What are monthly loan payments?

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A monthly loan payment is a predetermined amount of money the borrower agrees to pay the lender on a specific date each month. In most cases, monthly payments are evenly distributed over the life of the loan, thus making the loan easier to pay off.

Monthly loan payments are a common feature of many installment loans, and the term is sometimes used interchangeably with installment loan payments. However, there is a big difference. Not all installment loans are paid monthly. In fact, some are paid weekly or biweekly.

Many lenders schedule monthly loan payments for the first business day of a given month, especially mortgage loans. But monthly loan payments can be set for any day agreed upon by both parties. Other common dates include the 15th, 28th and 30th. Some lenders will also arrange to have monthly loan payment due dates scheduled for the borrower’s employment pay date.

A monthly loan payment typically consists of payments for two loan elements: principle and interest.

  • Principal. The principle balance is the amount of money taken out as a loan. A portion of each monthly payment typically goes to pay down the principal balance. The main exception are interest-only loans, in which the monthly payment only pays the interest charges – leaving the principal balance untouched until the end of the loan term.
  • Interest. Part of monthly payment, sometimes all of it, is used to pay any interest due on the loan. The interest is the monthly cost of borrowing the loan funds.

The actual loan payment amount is typically calculated through amortization. The amortization page provides a thorough explanation of the amortization formula. From the monthly loan payment perspective, amortization produces the following result:

  • Even payments. Throughout the calculated repayment period, the payments are usually the same, except for the last payment. However, if the interest rates are adjusted during the loan term, the loan payments may be adjusted to ensure all interest and principal payments are made.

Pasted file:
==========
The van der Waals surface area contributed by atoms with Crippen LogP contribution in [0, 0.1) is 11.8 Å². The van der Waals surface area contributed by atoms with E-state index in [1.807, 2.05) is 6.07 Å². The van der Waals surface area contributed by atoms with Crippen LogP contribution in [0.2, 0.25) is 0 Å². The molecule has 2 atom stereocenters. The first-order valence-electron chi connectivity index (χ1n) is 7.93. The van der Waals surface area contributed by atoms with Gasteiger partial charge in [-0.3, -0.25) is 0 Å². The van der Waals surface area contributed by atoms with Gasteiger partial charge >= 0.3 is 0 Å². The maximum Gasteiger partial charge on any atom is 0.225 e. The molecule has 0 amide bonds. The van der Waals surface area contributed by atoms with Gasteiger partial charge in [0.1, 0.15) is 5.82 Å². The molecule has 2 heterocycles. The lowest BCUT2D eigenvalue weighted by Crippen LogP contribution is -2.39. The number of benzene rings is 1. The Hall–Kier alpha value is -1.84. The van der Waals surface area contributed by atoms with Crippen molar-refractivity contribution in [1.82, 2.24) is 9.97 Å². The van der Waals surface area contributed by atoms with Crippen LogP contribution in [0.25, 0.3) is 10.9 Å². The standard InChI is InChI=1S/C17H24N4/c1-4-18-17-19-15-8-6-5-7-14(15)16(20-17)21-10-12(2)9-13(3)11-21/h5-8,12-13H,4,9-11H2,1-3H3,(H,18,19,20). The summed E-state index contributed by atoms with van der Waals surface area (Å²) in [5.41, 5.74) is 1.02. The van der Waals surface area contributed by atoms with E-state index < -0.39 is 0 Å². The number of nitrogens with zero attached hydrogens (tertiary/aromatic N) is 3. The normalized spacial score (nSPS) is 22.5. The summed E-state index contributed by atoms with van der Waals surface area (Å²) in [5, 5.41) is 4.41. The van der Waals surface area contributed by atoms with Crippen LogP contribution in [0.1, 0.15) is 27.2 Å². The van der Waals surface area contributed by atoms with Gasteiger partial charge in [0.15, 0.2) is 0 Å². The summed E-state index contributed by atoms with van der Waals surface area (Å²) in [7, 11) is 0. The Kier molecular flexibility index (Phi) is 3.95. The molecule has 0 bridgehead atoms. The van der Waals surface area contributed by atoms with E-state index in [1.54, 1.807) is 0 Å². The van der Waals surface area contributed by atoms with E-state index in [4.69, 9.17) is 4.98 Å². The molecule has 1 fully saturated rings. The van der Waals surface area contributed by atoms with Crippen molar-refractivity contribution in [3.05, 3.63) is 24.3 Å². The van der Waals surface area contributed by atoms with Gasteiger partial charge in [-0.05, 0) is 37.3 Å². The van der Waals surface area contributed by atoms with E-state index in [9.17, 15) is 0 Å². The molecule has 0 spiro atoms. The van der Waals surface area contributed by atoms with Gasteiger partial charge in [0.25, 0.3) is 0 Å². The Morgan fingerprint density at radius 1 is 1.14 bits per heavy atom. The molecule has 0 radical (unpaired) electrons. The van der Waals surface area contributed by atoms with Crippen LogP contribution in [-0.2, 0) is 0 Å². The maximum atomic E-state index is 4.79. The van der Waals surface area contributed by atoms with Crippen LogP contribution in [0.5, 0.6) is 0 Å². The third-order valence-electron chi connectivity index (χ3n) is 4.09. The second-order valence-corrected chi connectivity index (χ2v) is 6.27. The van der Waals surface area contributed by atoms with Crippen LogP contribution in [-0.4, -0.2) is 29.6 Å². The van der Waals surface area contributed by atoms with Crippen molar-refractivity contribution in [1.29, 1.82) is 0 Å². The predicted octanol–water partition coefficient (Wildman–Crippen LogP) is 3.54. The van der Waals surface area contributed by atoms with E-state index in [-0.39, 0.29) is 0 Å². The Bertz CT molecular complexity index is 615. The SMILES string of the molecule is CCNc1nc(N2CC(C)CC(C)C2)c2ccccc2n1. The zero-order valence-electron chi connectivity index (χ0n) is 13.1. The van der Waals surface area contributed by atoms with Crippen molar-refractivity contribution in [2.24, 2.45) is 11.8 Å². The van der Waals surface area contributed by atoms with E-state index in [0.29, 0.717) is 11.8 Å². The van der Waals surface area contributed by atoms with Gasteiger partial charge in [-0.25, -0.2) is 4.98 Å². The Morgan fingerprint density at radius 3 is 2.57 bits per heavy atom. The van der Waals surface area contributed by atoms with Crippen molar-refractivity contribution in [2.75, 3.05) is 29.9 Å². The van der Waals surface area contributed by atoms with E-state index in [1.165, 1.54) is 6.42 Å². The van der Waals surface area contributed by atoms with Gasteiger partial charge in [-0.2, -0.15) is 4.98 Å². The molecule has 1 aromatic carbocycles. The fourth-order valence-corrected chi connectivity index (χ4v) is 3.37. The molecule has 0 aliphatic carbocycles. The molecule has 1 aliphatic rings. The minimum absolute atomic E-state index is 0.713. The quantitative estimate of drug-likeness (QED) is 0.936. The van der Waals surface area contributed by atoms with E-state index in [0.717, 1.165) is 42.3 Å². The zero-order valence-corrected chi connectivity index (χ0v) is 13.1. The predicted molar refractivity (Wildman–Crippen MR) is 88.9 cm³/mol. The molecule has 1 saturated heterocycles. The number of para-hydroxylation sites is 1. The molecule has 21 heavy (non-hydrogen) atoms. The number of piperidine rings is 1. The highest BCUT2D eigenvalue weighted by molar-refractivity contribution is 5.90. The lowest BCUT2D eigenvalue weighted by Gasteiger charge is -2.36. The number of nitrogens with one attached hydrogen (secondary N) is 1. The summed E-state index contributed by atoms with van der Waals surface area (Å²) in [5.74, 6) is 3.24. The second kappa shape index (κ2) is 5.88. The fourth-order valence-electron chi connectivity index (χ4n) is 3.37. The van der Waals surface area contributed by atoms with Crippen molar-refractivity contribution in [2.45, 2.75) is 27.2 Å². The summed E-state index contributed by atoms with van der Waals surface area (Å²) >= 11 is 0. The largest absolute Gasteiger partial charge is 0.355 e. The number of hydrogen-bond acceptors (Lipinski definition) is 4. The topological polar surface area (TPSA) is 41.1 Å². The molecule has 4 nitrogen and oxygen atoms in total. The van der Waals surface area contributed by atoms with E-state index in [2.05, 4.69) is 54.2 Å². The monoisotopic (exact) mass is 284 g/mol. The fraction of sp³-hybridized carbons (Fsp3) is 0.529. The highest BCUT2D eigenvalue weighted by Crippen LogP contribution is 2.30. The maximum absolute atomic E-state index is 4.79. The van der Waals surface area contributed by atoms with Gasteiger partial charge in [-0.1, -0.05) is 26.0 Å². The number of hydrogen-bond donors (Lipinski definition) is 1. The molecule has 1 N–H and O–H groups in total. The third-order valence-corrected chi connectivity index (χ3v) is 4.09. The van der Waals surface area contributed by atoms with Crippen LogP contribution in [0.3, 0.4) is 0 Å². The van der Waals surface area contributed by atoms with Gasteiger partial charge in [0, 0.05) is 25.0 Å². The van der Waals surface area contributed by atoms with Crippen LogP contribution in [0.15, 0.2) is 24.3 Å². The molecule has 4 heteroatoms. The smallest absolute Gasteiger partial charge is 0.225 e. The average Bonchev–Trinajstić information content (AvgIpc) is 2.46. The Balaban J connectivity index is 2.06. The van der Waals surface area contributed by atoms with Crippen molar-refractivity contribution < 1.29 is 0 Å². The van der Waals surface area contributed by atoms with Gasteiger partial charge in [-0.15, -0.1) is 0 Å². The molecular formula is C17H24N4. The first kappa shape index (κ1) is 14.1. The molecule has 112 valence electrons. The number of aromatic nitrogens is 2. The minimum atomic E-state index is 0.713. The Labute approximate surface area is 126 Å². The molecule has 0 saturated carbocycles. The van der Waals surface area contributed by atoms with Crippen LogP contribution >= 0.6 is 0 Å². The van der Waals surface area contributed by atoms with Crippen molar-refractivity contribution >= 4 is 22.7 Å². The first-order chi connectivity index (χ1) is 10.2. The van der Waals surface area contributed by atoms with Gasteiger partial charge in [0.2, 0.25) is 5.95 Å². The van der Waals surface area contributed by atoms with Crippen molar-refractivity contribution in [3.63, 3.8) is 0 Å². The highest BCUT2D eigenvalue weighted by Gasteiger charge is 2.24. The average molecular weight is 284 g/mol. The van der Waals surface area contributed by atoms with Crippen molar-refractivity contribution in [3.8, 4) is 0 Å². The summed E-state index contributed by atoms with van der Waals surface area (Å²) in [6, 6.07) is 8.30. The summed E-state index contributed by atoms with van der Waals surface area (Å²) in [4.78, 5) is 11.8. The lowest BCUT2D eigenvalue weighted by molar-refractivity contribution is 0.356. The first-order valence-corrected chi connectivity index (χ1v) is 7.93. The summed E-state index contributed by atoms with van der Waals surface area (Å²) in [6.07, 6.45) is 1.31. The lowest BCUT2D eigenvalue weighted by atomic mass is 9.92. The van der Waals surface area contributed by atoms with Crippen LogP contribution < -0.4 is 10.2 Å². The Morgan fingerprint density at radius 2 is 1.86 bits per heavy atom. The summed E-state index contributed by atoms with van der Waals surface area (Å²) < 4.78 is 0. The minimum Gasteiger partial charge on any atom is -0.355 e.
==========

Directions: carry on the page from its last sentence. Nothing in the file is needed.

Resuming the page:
• More interest at the beginning. The bulk of the initial monthly loan payments will be used for interest charges. As the principal balance is paid down, however, the interest charges usually decreases each month.
  • More principal at the end. As each loan payment brings down the principal balance, no matter how small, the interest charges will gradually decrease – resulting in a growing portion of each payment going toward the principal.


Loan amortization and monthly payments

For example, consider the sample loan amortization schedule below for a one-year personal loan of $10,000 with a 10% interest rate.

Payment Number Loan Payment Amount Payment Toward Principal Payment Toward Interest Principal Balance Percent of Payment to Principal Percent of Payment to Interest
1 $879.16 $795.83 $83.33 $9,204.17 90.522% 9.478%
2 $879.16 $802.46 $76.70 $8,401.72 91.276% 8.724%
3 $879.16 $809.14 $70.01 $7,592.57 92.036% 7.963%
4 $879.16 $815.89 $63.27 $6,776.69 92.803% 7.197%
5 $879.16 $822.69 $56.47 $5,954.00 93.577% 6.423%
6 $879.16 $829.54 $49.62 $5,124.46 94.356% 5.644%
7 $879.16 $836.46 $42.70 $4,288.00 95.143% 4.857%
8 $879.16 $843.43 $35.73 $3,444.58 95.936% 4.064%
9 $879.16 $850.45 $28.70 $2,594.12 96.734% 3.264%
10 $879.16 $857.54 $21.62 $1,736.58 97.541% 2.459%
11 $879.16 $864.69 $14.47 $871.89 98.354% 1.646%
12 $879.16 $871.89 $7.27 $0.00 99.173% 0.827%

As you can see, about 9.478% of the initial monthly loan payment went toward interest charges. By the 12th (and last) loan payment, the interest portion accounted for less than one percent of the entire monthly payment – while more than 99% of the last payment was going toward principal.

Early payments

To shorten the loan term and save on interest charges, many borrowers will pay more toward the principal, in addition to the scheduled monthly payment. Loan principal prepayments will lower the principal balance faster, which means that less interest will be due.

Early prepayments are common with commercial loans. Some consumer loan providers and mortgage lenders do charge a prepayment penalty on consumer loans and mortgage financing for individuals. Many states, however, place limits on prepayment penalties for many home and consumer loans. Direct personal loan lenders like NetCredit do not charge any prepayment fees if the borrower decides to pay off the loan early, either in part or in full.

Disclaimer: NetCredit is a direct personal loan provider and does not provide financial advice, nor does it vouch for any vendor or service mentioned on our NetCredit personal finance blog or online consumer loan glossary. Always research and perform due diligence on any service provider or vendor before deciding to use them, and we recommend that you speak with a financial advisor regarding all decisions that will affect your finances.

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